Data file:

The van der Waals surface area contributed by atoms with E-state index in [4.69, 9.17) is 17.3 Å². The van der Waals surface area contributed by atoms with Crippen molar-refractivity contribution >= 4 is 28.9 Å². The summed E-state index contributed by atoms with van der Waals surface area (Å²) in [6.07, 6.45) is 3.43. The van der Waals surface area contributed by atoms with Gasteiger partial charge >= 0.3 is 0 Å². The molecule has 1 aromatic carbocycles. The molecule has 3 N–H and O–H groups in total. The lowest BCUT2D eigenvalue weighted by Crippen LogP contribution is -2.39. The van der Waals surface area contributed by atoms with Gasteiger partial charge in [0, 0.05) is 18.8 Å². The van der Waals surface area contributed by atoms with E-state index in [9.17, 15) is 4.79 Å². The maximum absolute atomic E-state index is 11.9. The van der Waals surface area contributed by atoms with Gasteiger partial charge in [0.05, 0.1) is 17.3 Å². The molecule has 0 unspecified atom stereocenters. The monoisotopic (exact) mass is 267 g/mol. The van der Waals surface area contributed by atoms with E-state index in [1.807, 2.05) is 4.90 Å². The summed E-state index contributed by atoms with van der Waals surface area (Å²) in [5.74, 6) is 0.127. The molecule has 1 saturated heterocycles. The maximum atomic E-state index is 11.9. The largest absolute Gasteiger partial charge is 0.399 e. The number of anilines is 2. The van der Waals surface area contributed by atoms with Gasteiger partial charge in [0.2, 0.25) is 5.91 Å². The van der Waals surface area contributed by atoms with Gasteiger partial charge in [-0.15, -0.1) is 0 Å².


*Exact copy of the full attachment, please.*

The van der Waals surface area contributed by atoms with E-state index in [4.69, 9.17) is 17.3 Å². The van der Waals surface area contributed by atoms with Crippen molar-refractivity contribution >= 4 is 28.9 Å². The summed E-state index contributed by atoms with van der Waals surface area (Å²) in [6.07, 6.45) is 3.43. The van der Waals surface area contributed by atoms with Gasteiger partial charge >= 0.3 is 0 Å². The molecule has 1 aromatic carbocycles. The molecule has 3 N–H and O–H groups in total. The lowest BCUT2D eigenvalue weighted by Crippen LogP contribution is -2.39. The van der Waals surface area contributed by atoms with Gasteiger partial charge in [0, 0.05) is 18.8 Å². The van der Waals surface area contributed by atoms with E-state index in [9.17, 15) is 4.79 Å². The maximum absolute atomic E-state index is 11.9. The van der Waals surface area contributed by atoms with Gasteiger partial charge in [0.05, 0.1) is 17.3 Å². The molecule has 0 unspecified atom stereocenters. The monoisotopic (exact) mass is 267 g/mol. The van der Waals surface area contributed by atoms with E-state index in [1.807, 2.05) is 4.90 Å². The summed E-state index contributed by atoms with van der Waals surface area (Å²) in [5.74, 6) is 0.127. The molecule has 1 saturated heterocycles. The maximum atomic E-state index is 11.9. The largest absolute Gasteiger partial charge is 0.399 e. The number of anilines is 2. The van der Waals surface area contributed by atoms with Gasteiger partial charge in [0.2, 0.25) is 5.91 Å². The van der Waals surface area contributed by atoms with Gasteiger partial charge in [-0.15, -0.1) is 0 Å².